For those who may not be familiar with exactly what a surgeon does to the intestinal tract, there are numerous videos available on the internet that provide a good overview of this surgery – for example, here is an example showing one form of such surgery known as a by-pass.   There are a number of types of bariatric surgery, including two of the most common – Roux-en-Y gastric bypass and gastric banding procedures.

While such surgeries of often medically necessary and truly constitute a life-saving measure for some, they are not just an alternative to diet and exercise – that is, they are not without substantial risks no matter what form of bariatric surgery is being considered.

Here’s a list of just some of the potential complications -depending on the type of surgery – that are recognized risks of this surgery:

  • Bleeding
  • Complications due to anesthesia and medications
  • Deep vein thrombosis
  • Dehiscence (wound breakdown)
  • Infections
  • Leaks from staple line breakdown
  • Marginal ulcers
  • Pulmonary (lung) problems
  • Spleen injury
  • malabsorption
  • nutritional complications
  • death (reported as less than one percent)

On the other side of the equation, there is no doubt that when indicated, this surgery can certainly provide much needed restoration of health and longevity to these juvenile patients:

Obese children can suffer from a long list of problems better known in adults: insulin resistance, high blood pressure, fatty liver, a thickening of the left side of the heart, and even depression.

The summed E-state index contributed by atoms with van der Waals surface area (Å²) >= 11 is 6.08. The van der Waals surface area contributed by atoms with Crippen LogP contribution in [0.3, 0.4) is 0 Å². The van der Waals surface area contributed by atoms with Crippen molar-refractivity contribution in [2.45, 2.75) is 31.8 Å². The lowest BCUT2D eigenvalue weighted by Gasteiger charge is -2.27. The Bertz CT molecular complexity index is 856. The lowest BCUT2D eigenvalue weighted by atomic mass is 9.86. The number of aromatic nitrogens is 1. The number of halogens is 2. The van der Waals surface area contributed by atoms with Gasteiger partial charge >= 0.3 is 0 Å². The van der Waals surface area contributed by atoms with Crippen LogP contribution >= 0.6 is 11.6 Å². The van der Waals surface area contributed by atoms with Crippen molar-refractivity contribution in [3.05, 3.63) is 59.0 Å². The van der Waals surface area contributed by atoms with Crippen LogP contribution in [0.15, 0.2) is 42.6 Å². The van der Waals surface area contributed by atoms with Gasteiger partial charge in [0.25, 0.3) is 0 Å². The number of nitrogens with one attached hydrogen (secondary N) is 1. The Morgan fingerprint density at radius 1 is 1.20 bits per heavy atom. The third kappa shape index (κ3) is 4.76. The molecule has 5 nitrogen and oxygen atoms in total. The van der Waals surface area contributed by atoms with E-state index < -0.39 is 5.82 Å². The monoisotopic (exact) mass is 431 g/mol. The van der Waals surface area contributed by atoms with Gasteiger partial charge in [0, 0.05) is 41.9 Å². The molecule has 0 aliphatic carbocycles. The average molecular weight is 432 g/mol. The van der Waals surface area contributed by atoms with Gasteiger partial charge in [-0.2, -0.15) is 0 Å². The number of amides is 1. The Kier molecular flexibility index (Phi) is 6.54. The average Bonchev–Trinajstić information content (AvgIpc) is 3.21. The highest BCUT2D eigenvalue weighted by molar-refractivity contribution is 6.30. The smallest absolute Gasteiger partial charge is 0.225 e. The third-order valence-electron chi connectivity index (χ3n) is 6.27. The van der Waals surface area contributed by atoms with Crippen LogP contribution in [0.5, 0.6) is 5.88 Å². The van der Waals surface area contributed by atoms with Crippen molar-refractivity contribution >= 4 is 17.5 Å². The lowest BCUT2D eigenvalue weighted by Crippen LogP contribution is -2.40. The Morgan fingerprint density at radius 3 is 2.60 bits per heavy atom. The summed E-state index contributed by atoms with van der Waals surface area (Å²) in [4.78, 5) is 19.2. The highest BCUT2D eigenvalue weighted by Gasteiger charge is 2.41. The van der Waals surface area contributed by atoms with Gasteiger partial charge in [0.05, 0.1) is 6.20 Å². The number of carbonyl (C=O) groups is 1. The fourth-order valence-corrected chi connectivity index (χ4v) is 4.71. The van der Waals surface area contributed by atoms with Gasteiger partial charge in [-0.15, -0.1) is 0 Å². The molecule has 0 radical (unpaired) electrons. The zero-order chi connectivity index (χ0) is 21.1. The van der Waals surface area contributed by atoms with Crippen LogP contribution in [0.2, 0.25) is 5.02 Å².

So far, the studies have found that the body starts to repair itself as the weight falls. For example, two years after gastric bypass, the left side of the heart has started to return to normal in most adolescents, according to cardiologists at Cincinnati Children’s. Research also suggested that for at least as long as the children have been followed, the procedure appeared safe, and about 85 to 90 percent of adolescents maintained their initial weight loss, Dr.  (Thomas H.)Inge [director of the surgical weight loss program at Cincinnati Children’s] said.

Those on the other side of this significant debate are not so confident in the long-term effects/benefits of having children undergo weight-loss surgery: